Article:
Welcome to the Women Outdoors Spotlight Series: a space for women to share their stories, articulate what the outdoors means to them, and encourage other women to say yes to adventure.
This week’s series features Melody Burdette.
Hi Melody! Introduce yourself and tell us a little bit about you!
Hello there! I’m Melody (or Mel, Melsky, Skyburd, Birdie, Odie. I’m a woman of many nicknames). I’ve lived in my van out west full-time for almost three years, and I’m deeply obsessed with the nomadic lifestyle, the van community, and trying new things wherever I am.
For work, I own my own creative business where I do creative directing for businesses and brands, content strategy for products in tech, public speaking, photography, and copywriting. It’s an absolute blast and my favorite way of working so far. Being a strong generalist is way underrated.
For fun, I honestly try to do everything. I’m a bit of a fun hog — I backpack, rock climb, got my pilot’s license last year, and am getting my motorcycle license this year (sorry mom).
My take on life is: say yes. Inhale it all. It goes quick.
I absolutely co-sign that take on life! Tell us what inspired you to start getting outside.
I definitely grew up going outside — camping, hiking, and taking road trips out West from Georgia where my parents packed us in the family Volvo for 12-hour stretches.
My personal love of pushing myself outdoors, however, really took shape when I moved from New York City to California in 2015 with my partner at the time. The Sierra Nevadas were suddenly my home range, and they both terrified and thrilled me.
They Sierra Nevadas were where I really cut my teeth on “type two fun” scenarios, and learned that it’s okay to be scared — you grow into someone so capable once you push past the fear and experience more.
I’m a type two fun haver, myself! What would you say is your favorite way to get outside?
This is a fun question, because I literally *live* outside, mostly! If I had to pick my favorite outdoor hobby though, I’d say backpacking, snowshoeing, or rock climbing. They’re all blissfully meditative in different ways:
Backpacking is this intentional, physical movement from one space to another in a gorgeous landscape, typically. I love the feeling of being so body-tired at the end of a backpacking day that you’re asleep before you even hit your sleeping bag.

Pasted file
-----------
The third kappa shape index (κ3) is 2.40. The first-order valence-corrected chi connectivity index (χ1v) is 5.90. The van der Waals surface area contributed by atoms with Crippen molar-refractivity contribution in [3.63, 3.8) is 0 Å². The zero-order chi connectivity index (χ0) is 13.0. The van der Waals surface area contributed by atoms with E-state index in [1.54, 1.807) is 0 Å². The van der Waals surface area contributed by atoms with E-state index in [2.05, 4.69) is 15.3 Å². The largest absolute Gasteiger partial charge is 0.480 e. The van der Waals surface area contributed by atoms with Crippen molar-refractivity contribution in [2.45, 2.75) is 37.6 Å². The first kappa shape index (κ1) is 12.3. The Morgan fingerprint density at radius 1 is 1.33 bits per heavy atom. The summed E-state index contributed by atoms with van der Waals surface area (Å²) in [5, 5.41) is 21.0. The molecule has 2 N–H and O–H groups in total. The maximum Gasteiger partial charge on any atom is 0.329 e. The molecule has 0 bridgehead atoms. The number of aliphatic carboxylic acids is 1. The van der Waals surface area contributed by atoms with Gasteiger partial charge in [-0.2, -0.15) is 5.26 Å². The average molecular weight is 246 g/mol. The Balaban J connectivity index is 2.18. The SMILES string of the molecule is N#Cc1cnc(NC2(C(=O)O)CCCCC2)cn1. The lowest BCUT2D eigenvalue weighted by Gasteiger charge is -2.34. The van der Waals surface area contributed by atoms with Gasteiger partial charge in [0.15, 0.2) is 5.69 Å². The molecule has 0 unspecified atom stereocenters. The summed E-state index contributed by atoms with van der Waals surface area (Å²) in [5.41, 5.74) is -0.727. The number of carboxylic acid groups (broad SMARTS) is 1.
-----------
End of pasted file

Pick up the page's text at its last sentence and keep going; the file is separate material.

Snowshoeing comes to mind as a favorite because of how quiet snow makes everything—it’s so unique to be in a forest and have everything feel soft. Silent. I love it.
And rock climbing is a long-time love of mine. I’ve been climbing for about ten years (with varying levels of enthusiasm and intensity). In my opinion, nothing comes close to how rock climbing makes you focus entirely on the present.
It’s just “hand-hand-foot-foot” over and over until the top — usually with some friends cheering you on from the bottom. It’s a dang joy.
Ah, I love the way outdoor hobbies have a way of forcing us to be present. Can you describe your most memorable outdoor adventure to date?
Oh man, I’m feeling lucky that so many trips come to mind here.
I’d say one of the most transformative adventures I’ve ever had was when I traveled solo through Norway a few years ago. It was my first solo adventure (abroad or otherwise) and it was just revolutionary for me. I hiked ridge lines, paddled in fjords, met awesome strangers, and journaled furiously.
I started each day not knowing where I’d end up or where I’d sleep, and just rolled with it.
I very much credit that trip with being a turning point for me: I came back dead certain that the job I was in would be my last corporate gig, and I was hungry for more wandering.
Cut to four years later.
Sounds like Norway was your tipping point trip — the trip that changes everything. Speaking of memorable adventures, tell us about your favorite trail that you’ve hiked.
I don’t think there’s an official name for it, but my favorite trail hands down is this self-supported backpacking trip that I did with two other girlfriends in Argentinean, Patagonia.
We used the Gaia GPS app to research and link up five days’ worth of trails that stretched from one side of the range outside of El Chalten to the other (roughly from El Chalten to Piedra del Fraile/Lago Electrico to C.B. D’Agostini and back to El Chalten).
It was the rawest, wild scenery I’ve ever experienced — and you just were out there.
Completely alone for long stretches, with glaciers and waterfalls and the epic Mt.Fitzroy peeking out around every corner.
Patagonia is still on my bucket list! What is an adventure (or hobby to learn) that is still on your bucket list?
Expanding my skills as a pilot is high on my to-do list for this year (and I suspect will be for the rest of my life).
I’m getting my “taildragger” endorsement this year so I can unlock off-airport adventures, and I’m also getting my floatplane license so I can explore some backcountry lakes and trails.
Aside from flying, I’m definitely itching to do some big treks in the coming years! Peru, Nepal, and Switzerland are at the top of my current list.
Dude, you’re amazing — truly living. What piece of advice would you give to women who are looking to break into the outdoor space?
First and foremost, babes: remember that we all start at zero.
Even the most experienced, badass outdoorswomen were total noodles in the beginning. Give yourself permission to be a goof, and lean into learning from other people, messing up, problem-solving, and experiencing things outside your comfort zone.
Be kind to yourself. Remember that you deserve to be there. And have fun! If you’re not having fun, it’s not it.
If you’re not having fun, it’s not it. Words to freaking live by. Alright Mel, tell the readers where they can connect with you further and continue to follow along with your adventures!
You can find me chattering away about life and taking you on adventures at @melskyburd on Instagram and TikTok!